migratory birds (i.e., birds that breed in the United States or Canada, 
but migrate to winter ranges in Mexico, Central America, South America, 
or the Caribbean Islands), and shorebirds. Deer, coyote, bobcat, 
badger, opossum, and other resident wildlife species thrive on the 
Refuge as well.
    Management efforts at Washita Refuge focus on enhancing wetlands 
and uplands for migratory birds and other wildlife species.
    The Optima National Wildlife Refuge was established in 1975 under 
the authority of the Fish and Wildlife Coordination Act (16 U.S.C. 661-
667e, as amended), by agreement between the Department of the Interior 
and the U.S. Army Corps of Engineers. While the original purpose of the 
4,333-acre Refuge was provision of wintering and resting habitat for 
migratory waterfowl of the Central Flyway, the Refuge provides little 
habitat for migratory waterfowl due to lower than anticipated water 
impoundment rates in the Optima Reservoir. The Optima Refuge is 
currently managed for resident wildlife and migratory birds. The lack 
of water has reduced the potential for waterfowl management. The Refuge 
provides an island of largely undisturbed habitat for migratory 
songbirds and resident species including white-tailed deer, coyote, Rio 
Grande turkey, and scaled quail.


The CCP Process

    The National Wildlife Refuge System Administration Act of 1966, as 
amended by the National Wildlife Refuge System Improvement Act of 1997 
(16 U.S.C. 668dd-668ee), requires us to develop a CCP for each national 
wildlife refuge. The purpose in developing a CCP is to provide refuge 
managers with a 15-year strategy for achieving refuge purposes and 
contributing toward the mission of the National Wildlife Refuge System, 
consistent with sound principles of fish and wildlife management, 
conservation, legal mandates, and our policies. In addition to 
outlining broad management direction on conserving wildlife and their 
habitats, plans identify wildlife-dependent recreational opportunities 
available to the public, including opportunities for hunting, fishing, 
wildlife observation, wildlife photography, and environmental education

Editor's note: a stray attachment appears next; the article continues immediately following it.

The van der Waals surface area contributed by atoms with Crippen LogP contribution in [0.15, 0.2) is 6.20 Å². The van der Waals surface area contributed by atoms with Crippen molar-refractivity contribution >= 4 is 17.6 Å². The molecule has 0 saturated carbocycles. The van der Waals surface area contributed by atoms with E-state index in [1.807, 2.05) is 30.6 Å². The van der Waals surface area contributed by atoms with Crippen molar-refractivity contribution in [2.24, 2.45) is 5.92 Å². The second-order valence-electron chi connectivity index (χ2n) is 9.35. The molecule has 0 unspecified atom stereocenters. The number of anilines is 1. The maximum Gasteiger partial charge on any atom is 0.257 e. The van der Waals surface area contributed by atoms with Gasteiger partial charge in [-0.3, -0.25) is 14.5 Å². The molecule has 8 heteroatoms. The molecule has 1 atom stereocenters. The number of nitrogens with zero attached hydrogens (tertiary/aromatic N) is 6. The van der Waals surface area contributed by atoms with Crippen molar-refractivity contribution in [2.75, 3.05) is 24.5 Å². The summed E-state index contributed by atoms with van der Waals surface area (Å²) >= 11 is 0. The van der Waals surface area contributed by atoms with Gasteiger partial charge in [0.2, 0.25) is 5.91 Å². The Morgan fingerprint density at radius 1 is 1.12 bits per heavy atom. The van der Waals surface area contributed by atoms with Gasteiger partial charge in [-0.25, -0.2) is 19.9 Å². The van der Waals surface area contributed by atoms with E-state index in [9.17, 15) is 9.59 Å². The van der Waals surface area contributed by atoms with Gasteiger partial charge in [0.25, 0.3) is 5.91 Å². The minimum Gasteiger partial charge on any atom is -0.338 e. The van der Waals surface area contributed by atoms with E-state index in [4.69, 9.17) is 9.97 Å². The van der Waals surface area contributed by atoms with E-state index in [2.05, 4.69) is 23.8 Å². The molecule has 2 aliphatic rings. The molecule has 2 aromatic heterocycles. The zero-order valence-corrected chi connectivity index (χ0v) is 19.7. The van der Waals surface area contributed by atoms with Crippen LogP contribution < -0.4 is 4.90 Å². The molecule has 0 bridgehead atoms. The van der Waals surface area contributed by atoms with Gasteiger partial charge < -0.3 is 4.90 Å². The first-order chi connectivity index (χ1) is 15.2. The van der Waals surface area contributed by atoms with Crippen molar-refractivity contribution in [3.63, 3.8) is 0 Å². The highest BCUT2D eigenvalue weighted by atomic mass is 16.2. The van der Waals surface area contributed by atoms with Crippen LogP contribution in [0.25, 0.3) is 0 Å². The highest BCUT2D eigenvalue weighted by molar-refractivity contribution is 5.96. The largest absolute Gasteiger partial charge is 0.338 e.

and interpretation. The National Environmental Policy Act of 1969 
requires that Federal agencies analyze and report upon the potential 
effects of any major proposed actions and range of reasonable 
alternatives. The draft EA attached to the draft CCP satisfies this 

CCP Alternatives and Our Proposed Action

Priority Issues

    During the public scoping process with which we initiated work on 
this draft CCP, we, the Oklahoma Department of Wildlife Conservation, 
other partners, and the public raised several priority issues, which 
our draft CCP addresses. Priority issues included depredation of crops 
on farms adjacent to Washita Refuge by geese attracted to the Refuge, 
the need for more complete resource inventory of the biological 
resources of both Refuges, public pressure for additional recreational 
opportunities on the Refuges, and the difficulty of managing resources 
on Optima Refuge with no permanent staff on site. To address these 
priority issues, we developed and evaluated the following alternatives 
during the planning process.


    Alternative 1, No Action, is current management, or what would 
occur on the Refuges if no management plans were implemented. Under 
Alternative 2, the Refuges would be operated at a custodial level; 
habitat management programs would cease and public access would be 
closed. Alternative 3 is the proposed action, and includes management 
actions and public uses that are considered to be the best feasible. 
Alternative 4 represents a maximum effort alternative, with intensive 
habitat management actions and maximized public use.